The first race of the day was the Juniors’ race (ages 7 to 17) which began at 9A.M. the morning of July 4. The Junior race followed the same route from the start-line in downtown Seward, but turned around halfway up the mountain before the technical scree fields. The Junior boys and girls started together and it was a competitive race on both sides. In the boys’ race, Coby Marvin and Ali Papillon set the second and third fastest times in course history. In the girls race, the top three finishers all finishers within 90 seconds of each other. Rose Conway of Anchorage took the win and sisters Tania and Janya Boonstra (daughters of former U.S. Ski Team member and Olympian Todd Boonstra) from Kenai, AK battled for the remaining podium spots. Full Junior race results are listed below:
- Coby Marvin (Palmer, AK) 25:27
- Ali Papillon (Boulder, CO) 25:43
- Robbie Annett (Anchorage, AK) 28:43
- Rose Conway (Anchorage, AK) 33:18
- Tania Boonstra (Kenai, AK) 33:41
- Janya Boonstra (Kenai, AK) 34:47
Next up was the mens’ race at 11AM. Max King took the charge from the beginning and was first to the top in a time of 32:18. Thomas O’Harra, local Alaskan, was hot on King’s heels to the top, followed by several other strong Alaskan natives such as Arneson and Roman Gross. In the end, King showed his downhill prowess to hold off his Alaskan chasers and took the win in a time of 43:37. Alaskan Taylor Turney had the fastest descent of the day in 10:05, nearly missing the downhill course record by five seconds. Other noteworthy performances included Fred Moore’s incredible 52-year Mount Marathon running streak and oldest finisher Chad Resari, finishing the race at 86 years old. Second place finisher, O’Harra, an accomplished Nordic skier for the Alaska Pacific University Nordic Ski Center, had to say about his debut Mount Marathon race, “For a long time I thought I’d never do this race. I’m stoked to have placed second and already thinking about next year!”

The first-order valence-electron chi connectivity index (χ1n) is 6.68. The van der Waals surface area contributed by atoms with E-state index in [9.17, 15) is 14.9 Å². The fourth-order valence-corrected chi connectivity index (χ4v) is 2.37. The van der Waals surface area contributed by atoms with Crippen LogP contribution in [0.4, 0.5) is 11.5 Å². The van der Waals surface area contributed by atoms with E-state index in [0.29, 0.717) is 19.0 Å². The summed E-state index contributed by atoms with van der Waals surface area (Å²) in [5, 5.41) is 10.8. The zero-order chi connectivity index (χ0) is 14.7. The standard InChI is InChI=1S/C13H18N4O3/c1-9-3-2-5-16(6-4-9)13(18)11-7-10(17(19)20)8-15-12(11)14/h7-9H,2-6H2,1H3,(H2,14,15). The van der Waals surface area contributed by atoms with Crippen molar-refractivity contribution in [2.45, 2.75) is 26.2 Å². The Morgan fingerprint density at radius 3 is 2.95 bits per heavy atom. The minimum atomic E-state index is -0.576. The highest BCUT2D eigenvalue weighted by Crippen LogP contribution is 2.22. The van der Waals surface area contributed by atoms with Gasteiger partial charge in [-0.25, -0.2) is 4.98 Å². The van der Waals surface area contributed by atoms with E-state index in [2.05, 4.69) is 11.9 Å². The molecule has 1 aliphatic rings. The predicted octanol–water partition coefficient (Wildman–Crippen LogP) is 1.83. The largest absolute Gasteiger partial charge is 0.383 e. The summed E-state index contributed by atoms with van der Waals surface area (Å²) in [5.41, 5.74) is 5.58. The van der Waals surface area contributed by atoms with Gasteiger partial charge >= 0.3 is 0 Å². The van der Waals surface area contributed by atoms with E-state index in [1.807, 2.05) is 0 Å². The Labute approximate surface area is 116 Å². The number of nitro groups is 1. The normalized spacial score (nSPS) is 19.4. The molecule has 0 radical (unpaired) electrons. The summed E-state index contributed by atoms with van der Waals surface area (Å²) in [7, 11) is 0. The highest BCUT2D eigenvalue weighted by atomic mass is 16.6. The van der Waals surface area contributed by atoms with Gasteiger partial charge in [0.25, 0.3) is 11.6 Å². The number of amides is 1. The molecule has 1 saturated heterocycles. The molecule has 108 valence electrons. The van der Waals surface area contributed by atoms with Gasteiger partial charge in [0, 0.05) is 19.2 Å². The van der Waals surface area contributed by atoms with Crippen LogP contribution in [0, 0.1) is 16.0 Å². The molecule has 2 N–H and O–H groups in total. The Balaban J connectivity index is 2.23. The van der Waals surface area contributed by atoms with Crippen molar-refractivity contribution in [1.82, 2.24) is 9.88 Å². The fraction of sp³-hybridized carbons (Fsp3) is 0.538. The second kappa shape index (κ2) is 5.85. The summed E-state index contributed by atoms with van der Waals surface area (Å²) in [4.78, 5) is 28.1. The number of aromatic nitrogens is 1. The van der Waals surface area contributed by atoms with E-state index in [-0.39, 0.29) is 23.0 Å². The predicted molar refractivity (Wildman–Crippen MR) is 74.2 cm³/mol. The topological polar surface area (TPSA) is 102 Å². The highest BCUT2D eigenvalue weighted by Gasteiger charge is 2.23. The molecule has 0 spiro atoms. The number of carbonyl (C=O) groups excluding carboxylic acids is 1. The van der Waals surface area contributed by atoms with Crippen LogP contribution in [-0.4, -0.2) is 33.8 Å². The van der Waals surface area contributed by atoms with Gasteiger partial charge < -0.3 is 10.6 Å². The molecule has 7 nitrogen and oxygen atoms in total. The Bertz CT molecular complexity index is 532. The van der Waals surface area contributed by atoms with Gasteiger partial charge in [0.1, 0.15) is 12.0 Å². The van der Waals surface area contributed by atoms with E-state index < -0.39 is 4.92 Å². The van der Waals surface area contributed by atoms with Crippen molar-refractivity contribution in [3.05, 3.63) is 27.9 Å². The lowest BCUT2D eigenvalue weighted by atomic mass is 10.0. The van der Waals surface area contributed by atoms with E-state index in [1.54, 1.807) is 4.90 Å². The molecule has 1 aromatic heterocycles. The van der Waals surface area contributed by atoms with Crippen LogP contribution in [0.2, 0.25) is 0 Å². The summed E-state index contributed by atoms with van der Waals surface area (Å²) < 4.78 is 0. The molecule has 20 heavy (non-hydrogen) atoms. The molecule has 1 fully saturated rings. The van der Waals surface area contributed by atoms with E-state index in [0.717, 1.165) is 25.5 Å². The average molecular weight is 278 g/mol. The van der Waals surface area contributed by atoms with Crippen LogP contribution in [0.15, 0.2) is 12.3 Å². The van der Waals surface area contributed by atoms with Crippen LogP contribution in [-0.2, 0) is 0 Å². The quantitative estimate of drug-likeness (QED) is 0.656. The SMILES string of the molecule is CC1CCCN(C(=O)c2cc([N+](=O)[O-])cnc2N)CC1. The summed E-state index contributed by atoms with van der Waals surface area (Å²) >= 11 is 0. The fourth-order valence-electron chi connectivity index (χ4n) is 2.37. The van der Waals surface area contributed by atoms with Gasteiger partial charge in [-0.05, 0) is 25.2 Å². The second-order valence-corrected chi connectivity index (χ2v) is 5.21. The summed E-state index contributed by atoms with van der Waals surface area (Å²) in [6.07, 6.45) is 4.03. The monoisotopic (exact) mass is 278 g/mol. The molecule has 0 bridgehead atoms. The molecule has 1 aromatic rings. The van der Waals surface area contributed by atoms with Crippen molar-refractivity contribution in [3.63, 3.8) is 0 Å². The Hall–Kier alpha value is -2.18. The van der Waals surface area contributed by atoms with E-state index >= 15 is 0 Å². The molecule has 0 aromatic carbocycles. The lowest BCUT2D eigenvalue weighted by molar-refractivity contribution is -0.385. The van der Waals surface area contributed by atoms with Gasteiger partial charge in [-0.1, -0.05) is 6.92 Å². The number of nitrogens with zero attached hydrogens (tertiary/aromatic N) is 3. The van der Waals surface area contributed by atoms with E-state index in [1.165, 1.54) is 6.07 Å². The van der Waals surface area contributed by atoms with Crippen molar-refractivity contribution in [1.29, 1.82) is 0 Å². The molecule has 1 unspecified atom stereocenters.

- Max King (Bend, OR) 43:37
- Thomas O’Harra (Anchorage, AK) 44:57
- Lars Arneson (Anchorage, AK) 45:22
The women’s’ race was the final race of the day, which began at 2P.M. As the runners departed from the Seward downtown streets and onto the trails, Allie McLaughlin took the early lead gapping some of the best climbers in the field including McCabe, Frankowski and Linquist by over a minute by halfway up the mountain. McLaulghin was first to the top in a stunning 34:17, the fastest climb in course history (this time would have placed McLaughlin third to the top in the mens’ race). McLaughlin cruised solo into the finish (with the fourth fastest descent of the day), and broke the 47:48 course record set in 2015 by renowned Swedish skyrunner Emelie Forsberg with a new record time of 47:09. This was McLaughlin’s second course record of 2022 (she also set the Broken Arrow Skyrace VK record this past June).
LaFleur, two-time defending champion, came back from sixth place at the top, finishing second over five minutes behind McLaughlin. LaFleur ran the fastest descent of the day in 11:38. Alaskan mountain running legend Christy Marvin (who has finished on the podium in each of the nine times she has run this race), continued her streak and rounded out the podium in third only ten seconds behind LaFleur.
- Allie McLaughlin (Colorado Springs, CO – pictured top of page) 47:09
- Hannah Lafleur (Seward, AK) 52:35
- Christy Marvin (Palmer, AK) 52:45
The top man and woman received a chalice trophy and earned lifetime entry into the race. Podium and age group winners were awarded medals. In line with the race tradition, no prize money was given to any participants, valuing the challenge more than the money.
See even more images from Mount Marathon by the author on Google Photos.